Off-label use of dexmedetomidine in paediatric anaesthesiology: an international survey of 791 (paediatric) anaesthesiologists

Camille E. van Hoorn, Robert B. Flint, Justin Skowno, Paul Davies, Thomas Engelhardt, Kirk Lalwani, Olutoyin Olutoye, Erwin Ista, Jurgen C. de Graaff

Research output: Contribution to journalArticlepeer-review

1 Scopus citations

Abstract

Purpose: The purpose of this international study was to investigate prescribing practices of dexmedetomidine by paediatric anaesthesiologists. Methods: We performed an online survey on the prescription rate of dexmedetomidine, route of administration and dosage, adverse drug reactions, education on the drug and overall experience. Members of specialist paediatric anaesthesia societies of Europe (ESPA), New Zealand and Australia (SPANZA), Great Britain and Ireland (APAGBI) and the USA (SPA) were consulted. Responses were collected in July and August 2019. Results: Data from 791 responders (17% of 5171 invitees) were included in the analyses. Dexmedetomidine was prescribed by 70% of the respondents (ESPA 53%; SPANZA 69%; APAGBI 34% and SPA 96%), mostly for procedural sedation (68%), premedication (46%) and/or ICU sedation (46%). Seventy-three percent had access to local or national protocols, although lack of education was the main reason cited by 26% of the respondents not to prescribe dexmedetomidine. The main difference in dexmedetomidine use concerned the age of patients (SPA primarily < 1 year, others primarily > 1 year). The dosage varied widely ranging from 0.2–5 μg kg−1 for nasal premedication, 0.2–8 μg kg−1 for nasal procedural sedation and 0–4 μg kg−1 intravenously as adjuvant for anaesthesia. Only ESPA members (61%) had noted an adverse drug reaction, namely bradycardia. Conclusion: The majority of anaesthesiologists use dexmedetomidine in paediatrics for premedication, procedural sedation, ICU sedation and anaesthesia, despite the off-label use and sparse evidence. The large intercontinental differences in prescribing dexmedetomidine call for consensus and worldwide education on the optimal use in paediatric practice.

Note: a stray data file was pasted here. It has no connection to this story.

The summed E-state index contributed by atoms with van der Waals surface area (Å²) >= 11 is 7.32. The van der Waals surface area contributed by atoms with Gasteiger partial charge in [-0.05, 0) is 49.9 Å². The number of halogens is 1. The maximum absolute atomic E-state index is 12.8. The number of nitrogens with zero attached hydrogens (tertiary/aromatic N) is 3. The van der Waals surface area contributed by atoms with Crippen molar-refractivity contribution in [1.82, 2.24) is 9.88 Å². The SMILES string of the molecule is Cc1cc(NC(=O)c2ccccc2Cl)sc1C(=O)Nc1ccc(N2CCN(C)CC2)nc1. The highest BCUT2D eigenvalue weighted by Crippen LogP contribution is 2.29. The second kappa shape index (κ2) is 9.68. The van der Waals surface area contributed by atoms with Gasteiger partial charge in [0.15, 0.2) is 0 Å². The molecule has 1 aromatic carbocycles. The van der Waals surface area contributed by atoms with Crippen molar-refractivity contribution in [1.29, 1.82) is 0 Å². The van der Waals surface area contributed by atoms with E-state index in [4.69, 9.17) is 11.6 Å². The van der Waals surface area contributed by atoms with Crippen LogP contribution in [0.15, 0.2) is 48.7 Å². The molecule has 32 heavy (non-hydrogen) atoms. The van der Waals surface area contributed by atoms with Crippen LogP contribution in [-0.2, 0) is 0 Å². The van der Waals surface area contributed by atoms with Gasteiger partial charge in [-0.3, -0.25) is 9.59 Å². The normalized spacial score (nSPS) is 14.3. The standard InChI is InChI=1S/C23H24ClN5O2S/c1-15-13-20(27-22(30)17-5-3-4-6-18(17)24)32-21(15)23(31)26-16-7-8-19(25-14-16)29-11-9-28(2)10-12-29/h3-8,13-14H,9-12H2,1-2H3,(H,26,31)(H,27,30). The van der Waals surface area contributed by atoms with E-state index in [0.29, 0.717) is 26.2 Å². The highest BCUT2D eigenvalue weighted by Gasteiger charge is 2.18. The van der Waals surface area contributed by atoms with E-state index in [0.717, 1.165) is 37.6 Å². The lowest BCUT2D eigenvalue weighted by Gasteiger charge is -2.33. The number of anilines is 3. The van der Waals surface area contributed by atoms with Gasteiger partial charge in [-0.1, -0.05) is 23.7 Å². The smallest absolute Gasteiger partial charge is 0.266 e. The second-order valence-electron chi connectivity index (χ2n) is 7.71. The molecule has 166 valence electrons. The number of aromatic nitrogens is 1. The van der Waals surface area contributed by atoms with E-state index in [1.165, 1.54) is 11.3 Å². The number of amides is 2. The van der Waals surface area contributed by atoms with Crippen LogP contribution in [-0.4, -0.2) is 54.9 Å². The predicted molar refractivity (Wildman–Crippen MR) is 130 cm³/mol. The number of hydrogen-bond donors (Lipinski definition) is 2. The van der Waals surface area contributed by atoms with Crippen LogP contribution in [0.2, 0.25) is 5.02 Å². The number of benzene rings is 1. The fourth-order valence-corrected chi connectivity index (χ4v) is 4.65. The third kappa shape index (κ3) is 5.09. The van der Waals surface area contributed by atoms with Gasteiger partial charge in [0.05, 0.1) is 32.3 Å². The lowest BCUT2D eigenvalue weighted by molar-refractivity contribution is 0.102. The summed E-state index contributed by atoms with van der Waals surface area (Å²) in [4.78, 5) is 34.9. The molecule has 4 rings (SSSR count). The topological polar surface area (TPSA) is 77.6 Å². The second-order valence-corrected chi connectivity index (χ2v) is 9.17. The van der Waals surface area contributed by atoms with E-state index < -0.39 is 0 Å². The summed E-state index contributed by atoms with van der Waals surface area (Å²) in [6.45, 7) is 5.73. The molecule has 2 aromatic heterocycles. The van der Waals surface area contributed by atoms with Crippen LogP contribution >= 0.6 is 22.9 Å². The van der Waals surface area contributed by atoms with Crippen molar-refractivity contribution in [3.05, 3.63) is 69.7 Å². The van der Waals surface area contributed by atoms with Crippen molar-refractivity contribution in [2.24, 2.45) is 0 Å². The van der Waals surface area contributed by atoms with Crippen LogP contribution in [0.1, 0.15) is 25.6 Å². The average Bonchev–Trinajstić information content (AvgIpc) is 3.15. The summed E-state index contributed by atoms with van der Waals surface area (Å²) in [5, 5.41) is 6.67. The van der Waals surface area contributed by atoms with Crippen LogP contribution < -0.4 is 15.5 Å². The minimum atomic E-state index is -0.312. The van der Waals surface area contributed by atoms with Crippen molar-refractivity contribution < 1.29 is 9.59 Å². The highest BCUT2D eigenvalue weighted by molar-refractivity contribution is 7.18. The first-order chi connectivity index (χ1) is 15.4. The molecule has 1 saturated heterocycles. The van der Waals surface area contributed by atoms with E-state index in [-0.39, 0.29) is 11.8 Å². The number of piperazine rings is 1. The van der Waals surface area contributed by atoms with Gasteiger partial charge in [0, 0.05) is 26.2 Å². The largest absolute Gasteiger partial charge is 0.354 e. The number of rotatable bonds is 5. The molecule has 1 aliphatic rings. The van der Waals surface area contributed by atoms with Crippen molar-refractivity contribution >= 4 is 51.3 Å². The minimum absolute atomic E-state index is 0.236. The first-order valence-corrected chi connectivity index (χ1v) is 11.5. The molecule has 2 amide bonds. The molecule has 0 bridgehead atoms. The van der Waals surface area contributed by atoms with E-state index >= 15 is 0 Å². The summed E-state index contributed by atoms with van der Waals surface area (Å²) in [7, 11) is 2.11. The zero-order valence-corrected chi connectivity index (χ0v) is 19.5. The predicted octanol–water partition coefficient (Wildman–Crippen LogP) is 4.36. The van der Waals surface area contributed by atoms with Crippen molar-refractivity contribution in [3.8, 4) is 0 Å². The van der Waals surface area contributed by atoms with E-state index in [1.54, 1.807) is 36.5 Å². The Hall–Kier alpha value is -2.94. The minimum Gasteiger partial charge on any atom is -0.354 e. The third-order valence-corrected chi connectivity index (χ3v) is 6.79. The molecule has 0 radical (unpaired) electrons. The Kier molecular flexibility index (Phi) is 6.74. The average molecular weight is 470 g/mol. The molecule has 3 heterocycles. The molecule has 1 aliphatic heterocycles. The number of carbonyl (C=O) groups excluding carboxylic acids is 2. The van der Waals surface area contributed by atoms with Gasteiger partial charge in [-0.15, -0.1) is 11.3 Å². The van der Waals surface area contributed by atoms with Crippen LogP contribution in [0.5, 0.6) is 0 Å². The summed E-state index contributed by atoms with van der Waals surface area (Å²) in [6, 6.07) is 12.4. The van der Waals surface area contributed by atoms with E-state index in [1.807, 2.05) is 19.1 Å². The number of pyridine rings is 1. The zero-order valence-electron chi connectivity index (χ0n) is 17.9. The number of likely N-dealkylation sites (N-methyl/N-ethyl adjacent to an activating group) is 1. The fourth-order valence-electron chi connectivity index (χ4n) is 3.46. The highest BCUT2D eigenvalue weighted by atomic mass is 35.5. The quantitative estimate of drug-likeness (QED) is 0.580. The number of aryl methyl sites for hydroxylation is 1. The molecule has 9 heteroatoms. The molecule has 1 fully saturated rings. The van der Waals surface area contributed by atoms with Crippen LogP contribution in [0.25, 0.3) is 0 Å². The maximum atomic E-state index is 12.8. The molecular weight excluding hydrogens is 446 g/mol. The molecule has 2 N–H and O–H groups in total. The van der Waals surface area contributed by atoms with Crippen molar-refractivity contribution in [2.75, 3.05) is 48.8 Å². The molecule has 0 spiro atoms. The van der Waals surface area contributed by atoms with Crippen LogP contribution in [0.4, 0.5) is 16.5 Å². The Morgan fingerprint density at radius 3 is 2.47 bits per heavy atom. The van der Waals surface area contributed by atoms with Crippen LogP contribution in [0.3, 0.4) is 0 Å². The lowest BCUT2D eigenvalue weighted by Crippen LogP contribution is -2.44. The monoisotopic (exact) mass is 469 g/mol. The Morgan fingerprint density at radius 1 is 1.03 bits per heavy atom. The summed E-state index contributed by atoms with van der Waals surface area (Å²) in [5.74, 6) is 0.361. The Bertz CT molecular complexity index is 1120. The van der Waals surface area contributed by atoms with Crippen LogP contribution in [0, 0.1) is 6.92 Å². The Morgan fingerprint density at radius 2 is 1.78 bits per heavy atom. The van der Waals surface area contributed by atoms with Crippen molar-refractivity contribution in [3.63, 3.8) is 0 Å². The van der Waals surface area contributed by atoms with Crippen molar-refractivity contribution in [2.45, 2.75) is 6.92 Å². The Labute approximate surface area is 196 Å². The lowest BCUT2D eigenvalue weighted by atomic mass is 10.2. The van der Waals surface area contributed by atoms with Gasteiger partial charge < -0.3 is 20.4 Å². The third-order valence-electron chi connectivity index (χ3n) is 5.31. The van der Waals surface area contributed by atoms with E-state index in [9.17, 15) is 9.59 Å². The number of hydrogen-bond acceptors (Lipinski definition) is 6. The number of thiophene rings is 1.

Original languageEnglish (US)
Pages (from-to)625-635
Number of pages11
JournalEuropean Journal of Clinical Pharmacology
Volume77
Issue number4
DOIs
StatePublished - Apr 2021

Keywords

  • Anaesthesia
  • Dexmedetomidine
  • Drug prescriptions
  • Off-label use
  • Paediatrics
  • Pharmacology

ASJC Scopus subject areas

  • Pharmacology
  • Pharmacology (medical)

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